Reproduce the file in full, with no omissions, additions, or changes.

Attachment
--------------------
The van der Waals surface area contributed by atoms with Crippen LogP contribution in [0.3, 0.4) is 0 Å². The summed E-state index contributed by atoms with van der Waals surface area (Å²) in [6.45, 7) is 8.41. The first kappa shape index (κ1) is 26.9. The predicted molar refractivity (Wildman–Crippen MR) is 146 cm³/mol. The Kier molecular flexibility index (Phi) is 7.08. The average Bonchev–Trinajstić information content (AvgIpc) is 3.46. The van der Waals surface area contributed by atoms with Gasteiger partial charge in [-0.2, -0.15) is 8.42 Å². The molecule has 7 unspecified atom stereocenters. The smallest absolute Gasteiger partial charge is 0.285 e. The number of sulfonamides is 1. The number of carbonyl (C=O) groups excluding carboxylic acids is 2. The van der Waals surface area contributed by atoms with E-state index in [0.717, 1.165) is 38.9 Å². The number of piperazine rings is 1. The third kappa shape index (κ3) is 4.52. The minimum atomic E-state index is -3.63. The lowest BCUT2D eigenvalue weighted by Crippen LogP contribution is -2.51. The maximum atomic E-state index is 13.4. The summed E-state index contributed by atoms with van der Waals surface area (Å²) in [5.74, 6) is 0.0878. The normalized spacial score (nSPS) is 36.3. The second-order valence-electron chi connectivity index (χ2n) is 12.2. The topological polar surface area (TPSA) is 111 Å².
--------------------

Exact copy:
The van der Waals surface area contributed by atoms with Crippen LogP contribution in [0.3, 0.4) is 0 Å². The summed E-state index contributed by atoms with van der Waals surface area (Å²) in [6.45, 7) is 8.41. The first kappa shape index (κ1) is 26.9. The predicted molar refractivity (Wildman–Crippen MR) is 146 cm³/mol. The Kier molecular flexibility index (Phi) is 7.08. The average Bonchev–Trinajstić information content (AvgIpc) is 3.46. The van der Waals surface area contributed by atoms with Gasteiger partial charge in [-0.2, -0.15) is 8.42 Å². The molecule has 7 unspecified atom stereocenters. The smallest absolute Gasteiger partial charge is 0.285 e. The number of sulfonamides is 1. The number of carbonyl (C=O) groups excluding carboxylic acids is 2. The van der Waals surface area contributed by atoms with E-state index in [0.717, 1.165) is 38.9 Å². The number of piperazine rings is 1. The third kappa shape index (κ3) is 4.52. The minimum atomic E-state index is -3.63. The lowest BCUT2D eigenvalue weighted by Crippen LogP contribution is -2.51. The maximum atomic E-state index is 13.4. The summed E-state index contributed by atoms with van der Waals surface area (Å²) in [5.74, 6) is 0.0878. The normalized spacial score (nSPS) is 36.3. The second-order valence-electron chi connectivity index (χ2n) is 12.2. The topological polar surface area (TPSA) is 111 Å².